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        Lolol after 3 kids all I can say to this all is yes and yes lolololol. I was that non-parent with all grand ideas that didn’t pan out or coincide with their personalities ans wants lol. The one thing is my kids eat everything but would rather have fast food, though they get fast food once every couple of weeks they ask everyday. Loved this post and got a real chuckle.

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  • November 10, 2014 at 7:10 pm
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    LOL!! Yep! And just wait… it gets better when they’re teens! 😀

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    • November 12, 2014 at 1:35 am
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      Great article, I laughed my butt off! Honestly though? Having a parent home, I still think is priceless. So youre off to a funny start, but if you can stay a family unit?? Unbelievably big rewards will come from raising for girls! Hang in there!

      Reply
  • November 10, 2014 at 8:25 pm
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    The way children act is often beyond your control (and it should be! we’re not trying to raise obedient servants, we’re trying to raise thoughtful, responsible, loving adults). The way your children eat, however, is perfectly within your control. To opt for hot dogs and McDonald’s rather than sit at the table with your picky child for an hour while they lament their broccoli is your choice. You once believed that your children would eat fresh, nutritious food…why? Because you knew (and know) that it’s best for them. But because it was hard…because it was time-consuming…because it was inconvenient…you opted for a choice that you know is less healthy for your children.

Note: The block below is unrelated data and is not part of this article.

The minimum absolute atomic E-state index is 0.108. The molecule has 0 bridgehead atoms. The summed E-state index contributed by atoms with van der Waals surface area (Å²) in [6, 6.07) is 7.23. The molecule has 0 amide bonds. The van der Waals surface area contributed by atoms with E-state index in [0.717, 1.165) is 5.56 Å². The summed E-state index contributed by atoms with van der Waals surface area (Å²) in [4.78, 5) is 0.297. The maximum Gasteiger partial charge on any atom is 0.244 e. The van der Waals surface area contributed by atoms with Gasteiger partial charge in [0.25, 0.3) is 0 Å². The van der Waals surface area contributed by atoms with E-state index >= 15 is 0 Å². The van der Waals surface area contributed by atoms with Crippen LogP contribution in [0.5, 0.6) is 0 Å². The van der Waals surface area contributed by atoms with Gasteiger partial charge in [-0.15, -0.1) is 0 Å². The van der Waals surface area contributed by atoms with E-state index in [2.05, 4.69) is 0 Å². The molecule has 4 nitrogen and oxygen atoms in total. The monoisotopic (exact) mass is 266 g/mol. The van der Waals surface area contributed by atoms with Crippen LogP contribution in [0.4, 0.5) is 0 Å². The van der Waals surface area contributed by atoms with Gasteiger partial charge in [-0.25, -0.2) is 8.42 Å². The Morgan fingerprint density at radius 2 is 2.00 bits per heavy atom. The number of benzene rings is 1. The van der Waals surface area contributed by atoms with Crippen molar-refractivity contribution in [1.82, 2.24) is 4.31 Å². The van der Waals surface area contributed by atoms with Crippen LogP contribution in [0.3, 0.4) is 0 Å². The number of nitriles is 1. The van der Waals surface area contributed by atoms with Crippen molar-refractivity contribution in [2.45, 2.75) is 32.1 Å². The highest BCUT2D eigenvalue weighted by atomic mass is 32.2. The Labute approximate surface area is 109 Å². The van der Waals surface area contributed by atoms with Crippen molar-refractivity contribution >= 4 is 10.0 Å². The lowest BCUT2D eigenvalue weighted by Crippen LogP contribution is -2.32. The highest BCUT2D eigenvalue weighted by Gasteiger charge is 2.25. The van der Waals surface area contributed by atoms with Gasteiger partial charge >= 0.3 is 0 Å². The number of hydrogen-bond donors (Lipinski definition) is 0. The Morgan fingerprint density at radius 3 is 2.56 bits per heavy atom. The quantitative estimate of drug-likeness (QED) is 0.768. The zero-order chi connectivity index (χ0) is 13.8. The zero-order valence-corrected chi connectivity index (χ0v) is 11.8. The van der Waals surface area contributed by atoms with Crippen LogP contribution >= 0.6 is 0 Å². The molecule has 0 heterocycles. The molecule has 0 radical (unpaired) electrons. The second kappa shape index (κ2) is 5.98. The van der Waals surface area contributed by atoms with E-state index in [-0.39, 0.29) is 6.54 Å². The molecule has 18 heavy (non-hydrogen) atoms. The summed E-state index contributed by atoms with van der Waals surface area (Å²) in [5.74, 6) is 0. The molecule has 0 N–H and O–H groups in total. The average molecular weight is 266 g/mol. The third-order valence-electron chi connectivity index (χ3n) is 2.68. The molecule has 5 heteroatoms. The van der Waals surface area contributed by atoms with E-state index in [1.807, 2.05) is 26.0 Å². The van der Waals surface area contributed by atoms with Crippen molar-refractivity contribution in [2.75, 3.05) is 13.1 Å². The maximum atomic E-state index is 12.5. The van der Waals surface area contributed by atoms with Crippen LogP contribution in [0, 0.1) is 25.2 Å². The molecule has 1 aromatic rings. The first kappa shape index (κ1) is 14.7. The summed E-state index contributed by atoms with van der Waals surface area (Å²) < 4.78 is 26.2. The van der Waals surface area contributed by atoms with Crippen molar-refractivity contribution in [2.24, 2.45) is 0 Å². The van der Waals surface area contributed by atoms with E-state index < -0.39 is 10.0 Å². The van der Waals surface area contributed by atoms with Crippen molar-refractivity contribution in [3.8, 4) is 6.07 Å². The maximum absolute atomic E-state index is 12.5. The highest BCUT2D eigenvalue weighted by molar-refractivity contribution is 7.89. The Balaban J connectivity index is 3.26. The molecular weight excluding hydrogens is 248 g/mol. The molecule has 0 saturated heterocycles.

We all make trade-offs. We all get dealt a hand that is different than what we imagined. We all prioritize one thing over another because we have to. That’s life. But I think health and nutrition is absolutely one of the most important gifts you can give your kids…one that is perfectly within your capability to give, and one that you know is the best thing to do even if it isn’t the easiest.

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    • November 10, 2014 at 8:41 pm
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      Ms. T, Dont worry. I did and continue to spend the time. I was only trying to frame the frustration of parenting with a little humor. Thanks for careing and thanks for reading.

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    • November 11, 2014 at 1:41 am